Biometic databases are nothing new. The Washington Post reported in 2007 “The FBI is embarking on a $1 billion effort to build the world’s largest computer database of peoples’ physical characteristics, a project that would give the government unprecedented abilities to identify individuals in the United States and abroad.”   However, what you may not know is that according to this same article,

  • The Defense Department has been storing in a database images of fingerprints, irises and faces of more than 1.5 million Iraqi and Afghan detainees, Iraqi citizens and foreigners who need access to U.S. military bases.
  • The Pentagon also collects DNA samples from some Iraqi detainees, which are stored separately.
  • The Department of Homeland Security has been using iris scans at some airports to verify the identity of travelers who have passed background checks and who want to move through lines quickly.
  •  The DHS already has a database of millions of sets of fingerprints, which includes records collected from U.S. and foreign travelers stopped at borders for criminal violations, from U.S.

(Quoted for accuracy).

Nandan Nilekani, “father” of India’s Unique Identity (UID) program calls this “the biggest social project on the planet,”  and that the current system of identification (or lack thereof) actually “hampers economic growth and emboldens corrupt bureaucrats.”

Not everyone agrees,“Skeptics see a threat of state intrusions, or detect patriotic vanity.”  Nine million Israeli’s found out exactly how much concern a biometic database could cause when their government database was part of the country’s primary national biometric database was stolen.   This database contained the name, date of birth, national identification number, and family members of nine million living and dead Israelis, detailed health information, and information on birth parents of hundreds of thousands of adopted Israelis.

So, what would someone do with all this information?  Sell it of course.  Or cause all sorts of trouble by simply uploading it to the Internet, so that this information was freely downloadable.

The “thief” was caught, but not before the damage was done.

In the U.S. the new system came under scrutiny as it raised a number of privacy and security concerns.  The ACLU wondered if all the information gathered should be easily accessible, and what happens if it is incorrect?  Concerns regarding constitutional rights were also raised.

Other concerns about biometric data systems in the US were expressed by Paul Saffo, a Silicon Valley technology forecaster,   “Unlike say, a credit card number, biometric data is forever. If someone steals and spoofs your iris image, you can’t just get a new eyeball,” Saffo said.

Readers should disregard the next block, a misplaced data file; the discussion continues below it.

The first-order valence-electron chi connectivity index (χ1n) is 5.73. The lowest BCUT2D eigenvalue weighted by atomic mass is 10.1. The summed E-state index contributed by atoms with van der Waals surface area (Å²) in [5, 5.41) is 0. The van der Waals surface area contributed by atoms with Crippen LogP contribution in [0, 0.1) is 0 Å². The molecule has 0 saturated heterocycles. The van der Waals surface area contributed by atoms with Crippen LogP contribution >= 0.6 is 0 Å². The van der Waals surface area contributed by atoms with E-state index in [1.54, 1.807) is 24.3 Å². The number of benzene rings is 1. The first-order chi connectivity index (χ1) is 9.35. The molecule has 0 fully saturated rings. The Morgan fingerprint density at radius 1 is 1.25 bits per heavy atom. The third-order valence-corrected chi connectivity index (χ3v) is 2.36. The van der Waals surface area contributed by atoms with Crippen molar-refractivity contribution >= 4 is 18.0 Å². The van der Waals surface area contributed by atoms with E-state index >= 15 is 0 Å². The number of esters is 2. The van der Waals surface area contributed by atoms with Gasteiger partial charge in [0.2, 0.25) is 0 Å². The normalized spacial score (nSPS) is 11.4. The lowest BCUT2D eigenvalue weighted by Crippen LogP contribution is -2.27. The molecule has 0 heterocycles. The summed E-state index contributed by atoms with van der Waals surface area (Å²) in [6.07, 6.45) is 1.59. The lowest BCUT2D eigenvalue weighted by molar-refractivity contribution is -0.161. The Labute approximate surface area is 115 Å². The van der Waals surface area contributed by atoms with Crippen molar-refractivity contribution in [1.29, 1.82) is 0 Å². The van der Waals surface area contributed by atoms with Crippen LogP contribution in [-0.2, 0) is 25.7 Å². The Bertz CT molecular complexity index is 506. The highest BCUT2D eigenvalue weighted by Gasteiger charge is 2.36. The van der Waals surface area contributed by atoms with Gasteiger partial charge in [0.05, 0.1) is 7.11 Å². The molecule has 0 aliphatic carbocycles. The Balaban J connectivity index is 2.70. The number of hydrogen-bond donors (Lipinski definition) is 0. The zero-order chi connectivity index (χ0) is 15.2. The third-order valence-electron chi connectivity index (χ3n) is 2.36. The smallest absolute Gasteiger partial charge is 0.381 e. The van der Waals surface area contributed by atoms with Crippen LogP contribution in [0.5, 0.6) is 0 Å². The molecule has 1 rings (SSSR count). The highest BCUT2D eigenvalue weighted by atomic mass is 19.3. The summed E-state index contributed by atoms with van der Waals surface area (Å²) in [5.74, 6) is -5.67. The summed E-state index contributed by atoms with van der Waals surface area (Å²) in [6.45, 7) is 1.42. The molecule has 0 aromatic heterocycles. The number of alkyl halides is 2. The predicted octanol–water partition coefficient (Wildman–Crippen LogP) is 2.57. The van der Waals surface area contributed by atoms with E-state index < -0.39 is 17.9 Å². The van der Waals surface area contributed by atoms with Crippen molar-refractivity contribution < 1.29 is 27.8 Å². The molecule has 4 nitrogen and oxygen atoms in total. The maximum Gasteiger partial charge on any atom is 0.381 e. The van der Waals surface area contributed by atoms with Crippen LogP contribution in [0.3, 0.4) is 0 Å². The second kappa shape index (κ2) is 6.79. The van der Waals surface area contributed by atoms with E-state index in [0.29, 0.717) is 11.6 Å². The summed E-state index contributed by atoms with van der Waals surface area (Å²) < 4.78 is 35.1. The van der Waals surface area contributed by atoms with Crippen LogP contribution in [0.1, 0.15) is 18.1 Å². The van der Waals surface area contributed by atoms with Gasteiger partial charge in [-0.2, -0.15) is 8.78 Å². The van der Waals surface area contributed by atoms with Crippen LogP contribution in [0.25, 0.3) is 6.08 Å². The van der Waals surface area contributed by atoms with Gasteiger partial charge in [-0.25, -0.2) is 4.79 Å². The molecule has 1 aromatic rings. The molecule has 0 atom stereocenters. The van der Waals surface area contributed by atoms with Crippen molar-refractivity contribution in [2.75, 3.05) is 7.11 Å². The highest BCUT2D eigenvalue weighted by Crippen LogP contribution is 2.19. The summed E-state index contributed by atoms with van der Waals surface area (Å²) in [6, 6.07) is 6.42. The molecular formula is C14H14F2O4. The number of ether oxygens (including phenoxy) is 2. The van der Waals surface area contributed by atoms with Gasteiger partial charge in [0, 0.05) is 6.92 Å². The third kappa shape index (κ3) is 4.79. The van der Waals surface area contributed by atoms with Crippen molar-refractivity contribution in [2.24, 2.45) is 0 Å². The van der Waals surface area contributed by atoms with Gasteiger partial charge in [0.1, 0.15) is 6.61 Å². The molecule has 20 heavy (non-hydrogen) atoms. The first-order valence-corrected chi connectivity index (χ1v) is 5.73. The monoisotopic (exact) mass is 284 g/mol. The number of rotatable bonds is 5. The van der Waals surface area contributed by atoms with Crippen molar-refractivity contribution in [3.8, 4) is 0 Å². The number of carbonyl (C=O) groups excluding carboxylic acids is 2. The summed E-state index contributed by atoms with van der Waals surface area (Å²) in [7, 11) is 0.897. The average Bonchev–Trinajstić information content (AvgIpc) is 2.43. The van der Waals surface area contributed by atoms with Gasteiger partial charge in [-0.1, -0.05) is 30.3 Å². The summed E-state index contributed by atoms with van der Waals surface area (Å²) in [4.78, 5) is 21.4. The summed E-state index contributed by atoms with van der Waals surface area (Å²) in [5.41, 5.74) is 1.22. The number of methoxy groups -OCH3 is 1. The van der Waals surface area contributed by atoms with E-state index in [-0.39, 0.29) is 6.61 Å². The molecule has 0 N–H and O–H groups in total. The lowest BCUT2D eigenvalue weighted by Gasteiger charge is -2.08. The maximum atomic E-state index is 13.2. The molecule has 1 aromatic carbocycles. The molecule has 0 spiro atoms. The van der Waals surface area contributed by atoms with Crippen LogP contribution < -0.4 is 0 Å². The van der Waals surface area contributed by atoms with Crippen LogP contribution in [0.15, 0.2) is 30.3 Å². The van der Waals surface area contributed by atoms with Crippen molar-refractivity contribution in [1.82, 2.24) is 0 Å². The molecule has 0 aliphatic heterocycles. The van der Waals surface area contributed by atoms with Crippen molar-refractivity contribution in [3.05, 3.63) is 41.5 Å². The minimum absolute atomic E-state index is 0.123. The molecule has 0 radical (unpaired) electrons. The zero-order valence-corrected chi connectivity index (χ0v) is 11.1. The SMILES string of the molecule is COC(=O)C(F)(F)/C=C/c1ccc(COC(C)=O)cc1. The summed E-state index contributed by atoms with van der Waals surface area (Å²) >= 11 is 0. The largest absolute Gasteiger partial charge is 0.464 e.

India and Nigeria are not the only one’s planning upgrades.  The FBI plans to make a “Bigger — Better — Faster,” program  with it’s plans for Next Generation Identification (NGI). This program would be a  billion-dollar upgrade to a database that will then contain: iris scans, photos searchable with face recognition technology, palm prints, and measures of gait and voice recordings alongside records of fingerprints, scars, and tattoos.

Proponents of biometric databases claim that these types of programs can help with everything from making shopping easier (as you pay with a thumbprint or iris scan and have it deducted from your account) to fighting fraud for public services and even protection against terrorist.  However, not everyone is convinced of the positive attributes citing privacy concerns and security breaches (as I found out with the recent Yahoo breach).  The Electronic Frontier Foundation offers this opinion,

“A biometric data collection program of this scale, particularly in the absence of an existing data protection law, presents serious risks to individuals’ privacy. Rather than improving people’s lives, Aadhaar could place their highly sensitive personal information at risk.”

 

Was the GoDaddy Outage Really Due to a Hacker?

GoDaddy had an outage on Monday that lasted for close to six hours, leaving those with GoDaddy hosted websites and email out of service. It’s a huge inconvenience to business owners and those who depend on regular traffic to their websites. Page views were down across all of my sites and once my email did come back up, there were major delays and what appears to be lost messages between clients. In short, it was a major hassle for anyone who depended on GoDaddy services, which was millions of people.

Shortly after the outage, an alleged member of the hacker group Anonymous took credit for the outage. GoDaddy would later deny this hack, claiming their own mistake for the outage. It was not actually the full hacker group who was claiming to have done this deed but just one member who goes by the name “Anonymous Own3r” and says that he acted alone to prove GoDaddy’s vulnerabilities.

Anonymous Own3r says on Twitter: @godaddy how do you explain that a router can compromise services through e-mail hosting and other things? it’s time to you assume my hack — Anonymous Own3r (@AnonymousOwn3r) September 13, 2012

Anonymous Own3r” seemed very stuck on making it known that he had done this hacking but really there is no proof ether way. It’s quite possible he just wanted the fame. If it’s true, he has completed one of the largest successful hacks in history. In the days that followed, he also received many shoutouts and ‘thank yous’ via Twitter for what he had done. He followed up later with a post that GoDaddy is “government owned”:

While some may have seen this as an act of vigilantism, there are many of us who were severely affected and don’t appreciate being made the target just so some hacker can prove a point to a company. Who are they really hurting when they do this? Continue reading Was the GoDaddy Outage Really Due to a Hacker?